- ItemEarthworms as bioindicators of soil health in a conservation agriculture setting in the Western Cape(Stellenbosch : Stellenbosch University, 2023-03) Steyl, An-Mari; Roets, Francois; Strauss, Johann; Nxele, Thembeka; Stellenbosch University. Faculty of Agrisciences. Dept. of Conservation Ecology and Entomology.ENGLISH ABSTRACT: Adopting conservation agriculture (CA) principles aims to increase crop production while improving overall soil health. One benefit of adopting these principles is increased biological activity, such as earthworms. Earthworms are essential soil ecosystem engineers and sensitive to management practices, making them suitable as potential soil health indicators. Since conservation agriculture could promote the numbers and activity of earthworms, they can most likely be used as soil health indicators in these systems. However, this has received very little attention in the Mediterranean climatic region of the Western Cape province. This study assessed whether conservation agricultural practices increase earthworm populations and whether earthworms have the potential to be used as indicators of soil health in these systems. The study was based on two experimental farms in the Western Cape province, each with a mixture of different CA crop rotations, varying levels of legume incorporation, and two conventional tillage sites used as controls. Earthworm samples were collected using three different sampling techniques: hand-sorting, mustard extraction and a combination of the two methods during four sampling stages based on crop growing season. The influence of the sampling method, sampling stage and farming system on earthworm abundance and generic richness was tested. Earthworm abundance and generic richness were also correlated against different soil variables to investigate whether earthworms can be indicators of soil health parameters. The hand-sorting method proved sufficient for obtaining a good representation of earthworm fauna in these systems. CA practices, even those with increased utilization of legume crops, did not necessarily benefit earthworm populations. However, a strong link between soil moisture, earthworm abundance, and generic richness appears to be the most crucial factor driving earthworm numbers in this dry region. Furthermore, earthworm abundance only correlated with a few soil variables, indicating that earthworms could potentially not be useful as indicators of soil health in this region. The exception was a strong correlation between earthworm abundance and soil organic carbon content, indicating that earthworms could be used to indicate this agriculturally important soil variable. Based on this study's results, practices that conserve water and increase carbon content in the soil will likely increase earthworm populations in this region and improve the services they provide.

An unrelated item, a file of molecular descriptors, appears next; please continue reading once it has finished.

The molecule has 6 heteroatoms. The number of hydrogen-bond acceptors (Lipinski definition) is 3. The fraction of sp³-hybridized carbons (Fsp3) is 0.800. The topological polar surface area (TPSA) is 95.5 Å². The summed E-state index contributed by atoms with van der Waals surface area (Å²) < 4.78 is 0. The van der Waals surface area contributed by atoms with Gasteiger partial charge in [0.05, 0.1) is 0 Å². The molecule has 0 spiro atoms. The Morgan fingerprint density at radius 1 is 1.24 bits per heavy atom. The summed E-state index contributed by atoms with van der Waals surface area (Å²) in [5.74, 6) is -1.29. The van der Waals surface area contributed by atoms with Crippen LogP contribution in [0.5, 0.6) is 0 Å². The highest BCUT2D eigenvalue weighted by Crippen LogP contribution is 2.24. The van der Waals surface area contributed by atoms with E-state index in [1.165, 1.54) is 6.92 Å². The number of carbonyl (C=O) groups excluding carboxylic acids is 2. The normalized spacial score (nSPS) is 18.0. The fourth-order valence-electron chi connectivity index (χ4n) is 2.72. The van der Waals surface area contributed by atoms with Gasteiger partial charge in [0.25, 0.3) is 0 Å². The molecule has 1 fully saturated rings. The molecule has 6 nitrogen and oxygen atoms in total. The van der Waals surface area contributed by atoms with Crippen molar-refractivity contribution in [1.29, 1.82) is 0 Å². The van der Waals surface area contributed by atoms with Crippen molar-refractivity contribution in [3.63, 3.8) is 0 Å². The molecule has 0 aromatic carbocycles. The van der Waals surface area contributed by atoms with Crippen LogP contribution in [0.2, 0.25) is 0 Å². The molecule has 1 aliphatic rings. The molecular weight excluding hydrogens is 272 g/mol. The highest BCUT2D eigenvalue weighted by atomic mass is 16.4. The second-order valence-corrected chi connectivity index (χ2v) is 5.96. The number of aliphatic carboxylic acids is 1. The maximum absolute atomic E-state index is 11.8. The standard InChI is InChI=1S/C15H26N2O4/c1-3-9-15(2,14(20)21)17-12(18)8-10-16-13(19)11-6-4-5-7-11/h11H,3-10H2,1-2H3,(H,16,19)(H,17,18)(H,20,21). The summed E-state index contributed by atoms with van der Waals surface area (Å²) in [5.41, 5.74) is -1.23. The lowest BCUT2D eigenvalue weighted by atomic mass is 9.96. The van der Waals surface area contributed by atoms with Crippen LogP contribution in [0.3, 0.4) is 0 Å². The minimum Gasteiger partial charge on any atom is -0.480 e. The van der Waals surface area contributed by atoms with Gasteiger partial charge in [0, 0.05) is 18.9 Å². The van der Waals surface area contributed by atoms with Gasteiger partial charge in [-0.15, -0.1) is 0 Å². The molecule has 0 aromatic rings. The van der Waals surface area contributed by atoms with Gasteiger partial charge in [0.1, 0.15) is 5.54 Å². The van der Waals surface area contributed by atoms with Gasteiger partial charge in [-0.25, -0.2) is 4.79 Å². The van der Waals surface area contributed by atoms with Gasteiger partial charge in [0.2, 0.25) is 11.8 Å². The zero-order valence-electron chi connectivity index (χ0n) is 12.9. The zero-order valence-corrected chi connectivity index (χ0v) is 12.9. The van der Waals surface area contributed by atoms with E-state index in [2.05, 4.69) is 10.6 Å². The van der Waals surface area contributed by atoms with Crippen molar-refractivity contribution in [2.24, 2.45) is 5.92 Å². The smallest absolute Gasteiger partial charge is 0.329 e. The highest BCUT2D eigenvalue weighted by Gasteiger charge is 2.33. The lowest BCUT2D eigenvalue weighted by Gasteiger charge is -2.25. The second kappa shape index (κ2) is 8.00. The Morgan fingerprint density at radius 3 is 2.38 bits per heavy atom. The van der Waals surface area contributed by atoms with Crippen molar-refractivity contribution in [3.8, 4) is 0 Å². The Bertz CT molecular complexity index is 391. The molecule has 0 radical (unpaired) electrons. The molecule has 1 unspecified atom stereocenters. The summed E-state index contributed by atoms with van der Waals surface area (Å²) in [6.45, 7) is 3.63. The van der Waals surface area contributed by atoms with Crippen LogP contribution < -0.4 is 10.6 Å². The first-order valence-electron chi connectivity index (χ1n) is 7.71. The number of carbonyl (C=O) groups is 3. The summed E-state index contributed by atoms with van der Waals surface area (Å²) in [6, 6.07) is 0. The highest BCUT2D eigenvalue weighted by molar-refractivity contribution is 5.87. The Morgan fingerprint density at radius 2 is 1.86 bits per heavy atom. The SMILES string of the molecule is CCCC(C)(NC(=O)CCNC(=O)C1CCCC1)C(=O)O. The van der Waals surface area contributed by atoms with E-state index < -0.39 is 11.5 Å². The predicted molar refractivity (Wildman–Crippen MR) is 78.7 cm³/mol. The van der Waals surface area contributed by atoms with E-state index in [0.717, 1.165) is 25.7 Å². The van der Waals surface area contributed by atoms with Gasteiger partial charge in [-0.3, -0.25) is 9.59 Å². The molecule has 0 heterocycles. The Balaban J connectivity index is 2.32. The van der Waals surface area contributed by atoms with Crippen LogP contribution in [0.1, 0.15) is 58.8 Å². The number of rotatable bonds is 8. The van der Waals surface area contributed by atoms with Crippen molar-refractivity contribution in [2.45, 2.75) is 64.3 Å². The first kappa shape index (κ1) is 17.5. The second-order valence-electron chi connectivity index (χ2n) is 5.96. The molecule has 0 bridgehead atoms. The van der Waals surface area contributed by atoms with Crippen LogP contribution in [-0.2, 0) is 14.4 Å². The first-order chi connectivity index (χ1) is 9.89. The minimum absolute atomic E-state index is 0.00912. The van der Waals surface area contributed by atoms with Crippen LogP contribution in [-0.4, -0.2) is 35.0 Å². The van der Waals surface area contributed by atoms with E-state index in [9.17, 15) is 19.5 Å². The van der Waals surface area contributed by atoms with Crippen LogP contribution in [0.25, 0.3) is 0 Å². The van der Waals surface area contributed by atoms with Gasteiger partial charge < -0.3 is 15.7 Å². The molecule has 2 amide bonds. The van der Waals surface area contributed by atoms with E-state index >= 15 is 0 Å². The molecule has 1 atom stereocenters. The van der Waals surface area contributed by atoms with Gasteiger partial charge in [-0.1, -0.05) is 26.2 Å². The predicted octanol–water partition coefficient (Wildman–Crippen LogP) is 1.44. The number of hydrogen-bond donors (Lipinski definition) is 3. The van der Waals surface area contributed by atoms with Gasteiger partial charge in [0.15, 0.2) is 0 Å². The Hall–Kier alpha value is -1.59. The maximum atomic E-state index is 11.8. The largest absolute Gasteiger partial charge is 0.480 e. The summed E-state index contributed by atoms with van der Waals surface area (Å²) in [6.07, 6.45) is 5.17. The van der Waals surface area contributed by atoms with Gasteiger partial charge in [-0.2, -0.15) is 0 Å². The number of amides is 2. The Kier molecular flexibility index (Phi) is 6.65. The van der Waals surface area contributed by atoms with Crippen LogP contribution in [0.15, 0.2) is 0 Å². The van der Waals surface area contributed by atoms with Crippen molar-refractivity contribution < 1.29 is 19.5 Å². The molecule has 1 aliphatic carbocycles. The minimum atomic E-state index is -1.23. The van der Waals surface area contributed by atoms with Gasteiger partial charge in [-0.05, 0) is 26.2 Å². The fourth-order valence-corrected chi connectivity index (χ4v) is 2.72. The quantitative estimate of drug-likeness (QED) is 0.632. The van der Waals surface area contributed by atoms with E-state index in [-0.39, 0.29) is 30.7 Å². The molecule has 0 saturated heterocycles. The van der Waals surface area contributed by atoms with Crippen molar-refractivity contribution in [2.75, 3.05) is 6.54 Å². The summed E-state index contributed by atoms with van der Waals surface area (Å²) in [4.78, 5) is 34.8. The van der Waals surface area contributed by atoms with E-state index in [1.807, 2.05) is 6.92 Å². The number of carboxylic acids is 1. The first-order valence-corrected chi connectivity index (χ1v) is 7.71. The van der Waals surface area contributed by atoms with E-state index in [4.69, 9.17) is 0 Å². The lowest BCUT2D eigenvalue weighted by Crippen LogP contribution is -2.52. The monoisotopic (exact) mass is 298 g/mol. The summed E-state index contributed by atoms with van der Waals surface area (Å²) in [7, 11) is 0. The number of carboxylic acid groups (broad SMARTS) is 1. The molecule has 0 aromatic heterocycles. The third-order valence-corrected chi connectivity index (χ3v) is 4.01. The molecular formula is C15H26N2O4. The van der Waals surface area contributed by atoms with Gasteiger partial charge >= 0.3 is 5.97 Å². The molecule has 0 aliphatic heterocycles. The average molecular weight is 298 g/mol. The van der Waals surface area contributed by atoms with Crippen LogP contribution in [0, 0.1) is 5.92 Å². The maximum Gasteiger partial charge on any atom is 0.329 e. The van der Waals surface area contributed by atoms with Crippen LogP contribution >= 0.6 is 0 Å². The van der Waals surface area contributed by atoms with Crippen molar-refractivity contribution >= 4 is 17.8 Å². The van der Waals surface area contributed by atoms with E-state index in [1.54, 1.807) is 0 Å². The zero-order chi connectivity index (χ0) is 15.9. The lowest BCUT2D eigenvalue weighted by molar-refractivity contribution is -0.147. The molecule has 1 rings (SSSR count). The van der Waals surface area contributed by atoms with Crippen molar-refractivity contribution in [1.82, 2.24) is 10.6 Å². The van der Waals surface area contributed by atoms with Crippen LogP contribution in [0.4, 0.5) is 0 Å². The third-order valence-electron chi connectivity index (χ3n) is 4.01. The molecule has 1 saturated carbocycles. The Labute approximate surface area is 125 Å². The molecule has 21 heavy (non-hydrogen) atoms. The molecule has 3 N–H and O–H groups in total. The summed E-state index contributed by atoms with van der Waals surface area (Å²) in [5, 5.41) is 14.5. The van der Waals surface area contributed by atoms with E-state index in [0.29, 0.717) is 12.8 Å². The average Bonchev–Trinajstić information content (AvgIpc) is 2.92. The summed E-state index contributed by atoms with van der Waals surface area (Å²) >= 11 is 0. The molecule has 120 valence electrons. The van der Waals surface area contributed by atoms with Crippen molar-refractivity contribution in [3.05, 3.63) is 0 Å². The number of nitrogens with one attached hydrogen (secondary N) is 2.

- ItemEvaluating the short-term effects of conservation agriculture on soil health and crop production(Stellenbosch : Stellenbosch University, 2023-03) Andrews, Jade; Swanepoel, Pieter Andreas ; Roets, Francois; Crous, Casper; Stellenbosch University. Faculty of Agrisciences. Dept. of Conservation Ecology and Entomology.ENGLISH ABSTRACT: Conservation agriculture (CA) – broadly defined as the implementation of three management principles – permanent soil cover, diverse crop rotations, and reduced soil disturbance – has increased steadily over the years and now accounts for 12.5% of global croplands. The implementation of these principles has improved soil health and crop yields, reduced production costs, and increased the profitability of agricultural systems. However, the application of CA in vegetable production systems is limited. As vegetable production is constrained by its high nutrient and water requirements, and crops are plagued by pests and diseases, the implementation of sustainable farming practices in these intensive systems is essential for sustained food production. This study aimed to evaluate the short-term effects of CA adoption in an irrigated vegetable production system located in Lutzville, South Africa. This area is known for wine and table grape production; vegetable production is also a major contributor towards the agricultural economy in the region. The effects of three treatments – control (“business-as-usual”), mulch (wheat straw mulch), and cover crop (a mixture of two cereals and a legume) – was determined on (i) soil fertility and biological activity; and (ii) crop yield (cauliflower seed, watermelon, tomato, and sweet melon). Soil fertility indicators included pHKCl, electrical resistance, organic C, and macronutrients, while biological activity indicators, such as enzyme activity, active C, and microbial activity, were measured. These treatments were applied to three crop rotation systems: (1) cauliflower- watermelon-soil cover; (2) soil cover-tomato-cauliflower; and (3) soil cover-sweet melon-soil cover. Clear site and crop effects were observed on soil biochemical properties. While soil biological indicators did not differ between treatments, the effects of treatments on soil fertility varied between crop rotations. Sodium content and pHKCl were higher on mulch plots, resistance lower on control plots, and P lowest on cover crop plots on rotation 2, while no treatment differences were found on rotation 1. However, soil potassium content was higher on mulch plots and phosphorus was lowest on cover crop treatments on crop rotation 3. Treatment effects on summer crop yield were varied between crops species. Mulch treatments increased cauliflower seed yield, but not watermelon yield on rotation 1. This increase in cauliflower yield was likely due to the higher application rate of compost on mulch plots (30 m³ ha⁻¹) in comparison to control and cover crop plots (15 m³ ha⁻¹), rather than soil cover treatment as it was only applied towards the end of the study period. While tomato yield was highest on control plots, no treatment effects were observed for sweet melon yield. The findings of this study suggest that the effects of treatments on both soil biochemical properties and crop yield may differ with rotation systems. Although this was a short-term study – and differences are usually only seen after at least 2 years of CA adoption – these results are promising for CA adoption and provides a good starting point for further studies in irrigated vegetable production systems in semi-arid regions.